Waiting is the Hardest Part

Posted: August 18, 2015 in Electronic Napkin

http://www.amazon.com/Exodus-River-Town-David-Joseph/dp/1936463067

My date and I waited vigil in the crowded lobby of the Vegas hotel. Swells of people were going in and out of the front door like the tide at Hermosa Beach. Taxis and Limo buses were posted outside the curb in a make shirt caravan, as throngs of people waited for rides into the Sin City night.

I drank a light beer to calm my nerves plus a whole day at the spas also had me in a meditative state. I had already been introduced to the whole wedding party posses, which my date was the leader. She commented about her distain for my new Handlebar mustache one more time and was off with the well-dressed estrogen gang for a night of whatever semi attached women do while in Vegas

. It was one of those odd situations that happened when both wedding partied decided to be at the same place at the same time. I was part of the Men’s team – a group of people I had only met at a dark, casino bowling alley less than twenty-four hours ago. They were a rough looking mob, but once we spoke, I found them friendly and harmless.

After much confusion and poor planning, I was stationed outside of a Margarita bar that rested between the casino floor and the main entrance to the Hotel waiting for the gathering. I noticed some familiar faces coming, but held up on a forced, corny reintroduction. I saw a small circle forming to the right, walked over coolly and was greeted with smiles and handshakes.

The groom and the best man soon joined the circle agitated. It seemed as if some sort of disagreement flamed into a full-fledged argument and was smoldering. A neutral peacemaker pulled the best man away as the groom to be pleaded for understanding. A few stragglers approached and we made our way outside like a small platoon of kept men. It was agreed upon during the midnight hour to patronize a North Vegas strip club.

A black Limo bus pulled up to the curb. The driver – a stout, tall mocha man with a ponytail stepped to our team. The self proclaimed leader of out group – a tall, chubby dark skinned man wearing long dreads and large bulging eyes pulled the man to the side for parking lot negotiations. With a handshake and a last minute whisper we were escorted onto the bus.

While boarding the bus I discovered most of the seat occupied by nervous SE Asian men traveling to a different strip club. There was a tension in the interior of the darken Limo bus, thick as yellow curry. We weaved through the fearful faces then made our way to the back finding several open spaces. Being a stranger, I accepted fly on the wall status, listening to the life long friends volley back and forth stories from past Vegas Strip adventures. Some stayed quiet – exhibiting white-toothed smiles that glowed with peaceful giggles, which trickling from drunken lips.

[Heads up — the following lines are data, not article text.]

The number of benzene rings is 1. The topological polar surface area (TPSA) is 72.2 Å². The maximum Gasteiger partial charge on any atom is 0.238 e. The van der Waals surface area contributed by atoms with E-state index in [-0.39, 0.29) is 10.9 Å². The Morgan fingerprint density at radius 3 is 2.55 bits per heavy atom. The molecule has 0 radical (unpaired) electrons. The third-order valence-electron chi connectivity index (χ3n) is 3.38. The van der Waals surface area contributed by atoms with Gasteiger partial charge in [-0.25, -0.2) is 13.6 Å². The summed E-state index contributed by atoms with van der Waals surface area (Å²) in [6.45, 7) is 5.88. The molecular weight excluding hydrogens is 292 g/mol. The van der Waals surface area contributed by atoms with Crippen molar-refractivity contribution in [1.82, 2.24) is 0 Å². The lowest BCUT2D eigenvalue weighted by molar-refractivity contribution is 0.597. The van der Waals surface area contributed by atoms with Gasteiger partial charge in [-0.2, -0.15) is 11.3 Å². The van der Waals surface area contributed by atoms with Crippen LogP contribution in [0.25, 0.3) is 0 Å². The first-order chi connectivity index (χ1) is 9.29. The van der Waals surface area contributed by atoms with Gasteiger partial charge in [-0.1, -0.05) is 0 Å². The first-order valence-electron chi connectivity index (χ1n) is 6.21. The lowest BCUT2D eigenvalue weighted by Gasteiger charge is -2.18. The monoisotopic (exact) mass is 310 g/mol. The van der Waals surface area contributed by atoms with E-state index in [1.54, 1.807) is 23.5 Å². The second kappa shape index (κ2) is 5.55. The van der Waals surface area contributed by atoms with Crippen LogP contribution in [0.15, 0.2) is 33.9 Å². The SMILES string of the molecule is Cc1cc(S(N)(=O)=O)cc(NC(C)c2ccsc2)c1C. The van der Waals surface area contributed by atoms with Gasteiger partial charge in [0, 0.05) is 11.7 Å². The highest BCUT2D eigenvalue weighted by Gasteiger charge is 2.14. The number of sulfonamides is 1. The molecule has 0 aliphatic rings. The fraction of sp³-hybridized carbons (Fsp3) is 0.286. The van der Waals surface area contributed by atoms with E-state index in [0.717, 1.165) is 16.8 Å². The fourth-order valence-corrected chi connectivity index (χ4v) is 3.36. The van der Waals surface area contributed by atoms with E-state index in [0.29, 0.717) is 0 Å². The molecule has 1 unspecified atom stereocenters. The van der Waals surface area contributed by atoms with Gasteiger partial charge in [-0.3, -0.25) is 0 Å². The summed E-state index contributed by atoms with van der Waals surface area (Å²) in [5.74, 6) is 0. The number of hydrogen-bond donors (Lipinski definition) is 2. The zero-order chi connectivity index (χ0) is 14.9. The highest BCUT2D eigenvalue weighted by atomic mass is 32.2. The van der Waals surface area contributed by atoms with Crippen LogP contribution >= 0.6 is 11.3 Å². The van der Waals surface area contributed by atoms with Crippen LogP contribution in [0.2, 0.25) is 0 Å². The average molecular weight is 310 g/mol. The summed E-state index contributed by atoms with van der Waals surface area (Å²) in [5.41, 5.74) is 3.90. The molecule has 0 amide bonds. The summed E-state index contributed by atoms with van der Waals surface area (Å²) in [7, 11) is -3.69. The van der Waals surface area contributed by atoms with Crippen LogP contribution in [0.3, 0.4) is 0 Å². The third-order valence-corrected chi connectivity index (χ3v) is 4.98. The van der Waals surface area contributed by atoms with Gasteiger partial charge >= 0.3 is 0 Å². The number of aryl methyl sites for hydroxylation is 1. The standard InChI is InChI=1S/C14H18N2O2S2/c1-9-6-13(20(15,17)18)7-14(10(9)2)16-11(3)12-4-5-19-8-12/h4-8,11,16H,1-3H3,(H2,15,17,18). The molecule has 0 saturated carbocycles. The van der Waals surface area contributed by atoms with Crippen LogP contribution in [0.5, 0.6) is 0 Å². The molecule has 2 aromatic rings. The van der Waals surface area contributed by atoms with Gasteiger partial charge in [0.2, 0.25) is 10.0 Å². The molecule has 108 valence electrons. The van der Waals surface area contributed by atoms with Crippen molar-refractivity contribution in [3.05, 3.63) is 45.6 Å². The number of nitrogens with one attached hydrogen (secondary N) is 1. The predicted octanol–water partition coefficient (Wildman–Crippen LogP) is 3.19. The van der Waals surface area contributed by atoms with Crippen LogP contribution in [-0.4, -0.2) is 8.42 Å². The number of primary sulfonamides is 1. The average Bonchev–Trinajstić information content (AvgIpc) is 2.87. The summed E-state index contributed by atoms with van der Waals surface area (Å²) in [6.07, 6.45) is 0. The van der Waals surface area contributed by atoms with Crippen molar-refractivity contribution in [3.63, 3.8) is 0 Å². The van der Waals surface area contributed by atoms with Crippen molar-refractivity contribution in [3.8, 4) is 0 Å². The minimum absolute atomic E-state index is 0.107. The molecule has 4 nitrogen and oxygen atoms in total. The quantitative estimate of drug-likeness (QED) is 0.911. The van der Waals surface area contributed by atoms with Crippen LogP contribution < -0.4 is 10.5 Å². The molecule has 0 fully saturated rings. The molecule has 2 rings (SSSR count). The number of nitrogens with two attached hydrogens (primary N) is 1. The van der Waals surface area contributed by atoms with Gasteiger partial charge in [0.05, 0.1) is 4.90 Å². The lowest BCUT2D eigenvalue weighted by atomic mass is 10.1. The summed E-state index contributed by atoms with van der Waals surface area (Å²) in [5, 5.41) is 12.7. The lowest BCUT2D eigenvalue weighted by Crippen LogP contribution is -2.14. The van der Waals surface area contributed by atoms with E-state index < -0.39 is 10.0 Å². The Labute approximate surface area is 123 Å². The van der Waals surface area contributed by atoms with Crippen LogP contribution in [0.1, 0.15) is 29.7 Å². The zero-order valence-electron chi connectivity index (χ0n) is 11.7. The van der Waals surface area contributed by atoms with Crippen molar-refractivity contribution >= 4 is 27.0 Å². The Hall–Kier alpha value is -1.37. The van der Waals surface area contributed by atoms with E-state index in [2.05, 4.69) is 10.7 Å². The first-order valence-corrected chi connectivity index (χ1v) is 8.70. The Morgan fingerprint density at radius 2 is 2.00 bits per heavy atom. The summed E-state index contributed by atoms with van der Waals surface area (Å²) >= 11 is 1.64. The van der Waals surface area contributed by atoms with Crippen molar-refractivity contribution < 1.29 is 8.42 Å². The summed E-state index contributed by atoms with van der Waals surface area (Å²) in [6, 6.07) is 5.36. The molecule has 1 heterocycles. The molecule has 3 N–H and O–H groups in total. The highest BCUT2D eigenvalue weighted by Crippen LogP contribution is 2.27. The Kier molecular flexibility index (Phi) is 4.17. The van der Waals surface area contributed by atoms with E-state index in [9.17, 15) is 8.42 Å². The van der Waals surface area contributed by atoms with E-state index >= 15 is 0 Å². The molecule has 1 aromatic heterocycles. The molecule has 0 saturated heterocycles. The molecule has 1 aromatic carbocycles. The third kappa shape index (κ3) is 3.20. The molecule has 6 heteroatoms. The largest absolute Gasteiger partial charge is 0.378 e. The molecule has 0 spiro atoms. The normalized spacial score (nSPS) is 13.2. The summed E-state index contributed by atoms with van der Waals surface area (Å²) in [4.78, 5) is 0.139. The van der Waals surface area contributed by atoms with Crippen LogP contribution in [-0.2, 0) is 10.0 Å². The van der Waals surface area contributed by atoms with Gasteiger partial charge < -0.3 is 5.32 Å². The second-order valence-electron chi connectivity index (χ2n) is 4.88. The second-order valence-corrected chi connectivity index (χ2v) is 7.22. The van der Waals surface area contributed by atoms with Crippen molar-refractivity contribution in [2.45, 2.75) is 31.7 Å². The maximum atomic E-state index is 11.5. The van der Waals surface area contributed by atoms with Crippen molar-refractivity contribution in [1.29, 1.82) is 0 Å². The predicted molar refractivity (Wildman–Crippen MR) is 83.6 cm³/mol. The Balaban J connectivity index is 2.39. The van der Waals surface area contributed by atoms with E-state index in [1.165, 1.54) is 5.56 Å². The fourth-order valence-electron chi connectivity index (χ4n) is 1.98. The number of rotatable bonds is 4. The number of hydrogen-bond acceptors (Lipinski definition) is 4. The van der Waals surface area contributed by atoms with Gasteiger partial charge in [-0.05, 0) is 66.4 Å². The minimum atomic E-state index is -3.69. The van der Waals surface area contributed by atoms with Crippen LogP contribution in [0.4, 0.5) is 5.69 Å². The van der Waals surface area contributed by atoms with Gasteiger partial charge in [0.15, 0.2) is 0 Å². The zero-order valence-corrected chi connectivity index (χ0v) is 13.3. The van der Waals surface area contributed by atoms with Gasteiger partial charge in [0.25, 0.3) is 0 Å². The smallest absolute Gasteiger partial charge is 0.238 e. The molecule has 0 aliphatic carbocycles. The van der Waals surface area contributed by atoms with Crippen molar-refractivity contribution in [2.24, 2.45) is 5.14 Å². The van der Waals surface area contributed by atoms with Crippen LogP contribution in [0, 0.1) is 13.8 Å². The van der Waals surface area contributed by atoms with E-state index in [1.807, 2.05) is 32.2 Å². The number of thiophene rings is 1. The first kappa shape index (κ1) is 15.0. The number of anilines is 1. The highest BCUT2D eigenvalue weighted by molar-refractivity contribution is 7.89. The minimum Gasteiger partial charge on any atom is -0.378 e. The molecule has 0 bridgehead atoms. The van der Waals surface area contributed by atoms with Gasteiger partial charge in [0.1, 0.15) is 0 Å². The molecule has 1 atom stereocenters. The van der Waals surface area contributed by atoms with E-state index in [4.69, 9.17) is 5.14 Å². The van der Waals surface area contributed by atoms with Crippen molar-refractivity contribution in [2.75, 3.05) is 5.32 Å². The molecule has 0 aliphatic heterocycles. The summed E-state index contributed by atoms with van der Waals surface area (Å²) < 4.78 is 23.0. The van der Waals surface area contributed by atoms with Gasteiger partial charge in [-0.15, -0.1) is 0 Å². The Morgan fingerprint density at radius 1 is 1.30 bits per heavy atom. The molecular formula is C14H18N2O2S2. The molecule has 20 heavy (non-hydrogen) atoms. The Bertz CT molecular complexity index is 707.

One of the newer guys to the group caught a spell of braggadocios, which forced thick words to run like syrup from his nervous flesh trap. He was a short, average build paper bag skinned man tiptoeing on the shallow end of thirty. He told everyone who would listen about his crew running the city, like a neo LA Rat Pack. I had been around his type before – puffing out his chest with stories of half-truths and things be heard about but never done nor seen.

I turned from the conversation to the outside of my window, enjoying the brightly lit urban landscape as it escaped behind us. We were entering the outskirts of Sin City. It turned to nothing but dark streets illuminated by the florescent light from the many strip clubs, which flanked us on both sides of the road. We passed an older white man that looked as if he could have been someone’s uncle. The creepy one – who never married. The one at family functions the children were forbidden to sit on his lap.

He was talking to a young, short fresh-faced ebony girl who appeared to have just gotten off the stage. It looked as if it could have been someone’s college aged daughter trying to add some extra money to the college fund through dollar tips flung at her form all directions. After a few minutes the odd couple walked around the corner. I guessed the deal was solidified. Capitalism at the basic root level was executed. The boys in the bus hooted and hollered, giving the skinny, gray man confirmation it was going to be worth his funds.

The Limo pulled around back and dropped us off. We stood in a circle as the best man approached us. He asked us all for fifty dollars each: twenty for the bus and thirty for the strip club. There were two entrances. The one in front had Caucasian men huddled in front wearing Dockers, button down shirts and wide, loving-life smiles. Toward the rear, off to the side and next to the alley was the entrance to our club. “Come on. I’ll take you around back.” Said the driver. We lined us and slowly marched through the dark, glass double doors into naked mystery…..

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Comments
  1. vivalaViv says:

    I’ve never been to Vegas.., not sure if I’d love it or hate it??
    It’s Saturday night and a new club seems just open few doors away, music is playing out loud, a perfect soundtrack for me while reading this story… 😉

  2. Jude Hammer says:

    Thanks for the read. You have to try Vegas once, just to say you have been

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